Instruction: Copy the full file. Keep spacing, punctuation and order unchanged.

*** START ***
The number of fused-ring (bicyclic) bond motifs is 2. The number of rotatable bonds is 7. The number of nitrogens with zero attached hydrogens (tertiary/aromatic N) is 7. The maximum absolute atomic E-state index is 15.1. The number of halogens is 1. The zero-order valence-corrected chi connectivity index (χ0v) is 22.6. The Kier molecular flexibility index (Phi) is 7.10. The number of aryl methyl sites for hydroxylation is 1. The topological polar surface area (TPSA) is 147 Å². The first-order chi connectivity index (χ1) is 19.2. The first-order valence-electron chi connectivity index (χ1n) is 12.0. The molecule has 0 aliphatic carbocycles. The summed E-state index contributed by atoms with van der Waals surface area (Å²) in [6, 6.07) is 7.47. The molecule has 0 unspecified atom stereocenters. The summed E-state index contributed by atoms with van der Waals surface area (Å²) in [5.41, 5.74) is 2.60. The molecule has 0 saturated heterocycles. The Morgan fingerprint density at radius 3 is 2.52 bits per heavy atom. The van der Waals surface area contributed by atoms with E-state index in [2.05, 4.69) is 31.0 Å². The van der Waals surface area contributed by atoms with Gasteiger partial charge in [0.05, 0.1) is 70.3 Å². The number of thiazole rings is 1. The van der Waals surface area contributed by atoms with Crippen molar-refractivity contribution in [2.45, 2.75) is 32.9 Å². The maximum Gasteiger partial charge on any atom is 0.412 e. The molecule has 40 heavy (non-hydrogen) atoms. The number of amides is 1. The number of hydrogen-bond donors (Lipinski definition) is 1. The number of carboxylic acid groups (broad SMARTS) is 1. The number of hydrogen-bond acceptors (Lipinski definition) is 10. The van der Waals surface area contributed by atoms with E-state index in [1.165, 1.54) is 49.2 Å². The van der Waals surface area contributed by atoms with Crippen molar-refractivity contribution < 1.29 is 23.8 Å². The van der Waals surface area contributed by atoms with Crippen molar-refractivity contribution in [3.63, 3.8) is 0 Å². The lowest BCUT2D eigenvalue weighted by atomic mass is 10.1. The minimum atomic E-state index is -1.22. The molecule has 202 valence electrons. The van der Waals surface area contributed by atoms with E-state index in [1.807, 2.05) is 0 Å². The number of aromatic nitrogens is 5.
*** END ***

The number of fused-ring (bicyclic) bond motifs is 2. The number of rotatable bonds is 7. The number of nitrogens with zero attached hydrogens (tertiary/aromatic N) is 7. The maximum absolute atomic E-state index is 15.1. The number of halogens is 1. The zero-order valence-corrected chi connectivity index (χ0v) is 22.6. The Kier molecular flexibility index (Phi) is 7.10. The number of aryl methyl sites for hydroxylation is 1. The topological polar surface area (TPSA) is 147 Å². The first-order chi connectivity index (χ1) is 19.2. The first-order valence-electron chi connectivity index (χ1n) is 12.0. The molecule has 0 aliphatic carbocycles. The summed E-state index contributed by atoms with van der Waals surface area (Å²) in [6, 6.07) is 7.47. The molecule has 0 unspecified atom stereocenters. The summed E-state index contributed by atoms with van der Waals surface area (Å²) in [5.41, 5.74) is 2.60. The molecule has 0 saturated heterocycles. The Morgan fingerprint density at radius 3 is 2.52 bits per heavy atom. The van der Waals surface area contributed by atoms with E-state index in [2.05, 4.69) is 31.0 Å². The van der Waals surface area contributed by atoms with Gasteiger partial charge in [0.05, 0.1) is 70.3 Å². The number of thiazole rings is 1. The van der Waals surface area contributed by atoms with Crippen molar-refractivity contribution in [2.45, 2.75) is 32.9 Å². The maximum Gasteiger partial charge on any atom is 0.412 e. The molecule has 40 heavy (non-hydrogen) atoms. The number of amides is 1. The number of hydrogen-bond donors (Lipinski definition) is 1. The number of carboxylic acid groups (broad SMARTS) is 1. The number of hydrogen-bond acceptors (Lipinski definition) is 10. The van der Waals surface area contributed by atoms with E-state index in [1.165, 1.54) is 49.2 Å². The van der Waals surface area contributed by atoms with Crippen molar-refractivity contribution < 1.29 is 23.8 Å². The van der Waals surface area contributed by atoms with Crippen molar-refractivity contribution in [3.63, 3.8) is 0 Å². The lowest BCUT2D eigenvalue weighted by atomic mass is 10.1. The minimum atomic E-state index is -1.22. The molecule has 202 valence electrons. The van der Waals surface area contributed by atoms with E-state index in [1.807, 2.05) is 0 Å². The number of aromatic nitrogens is 5.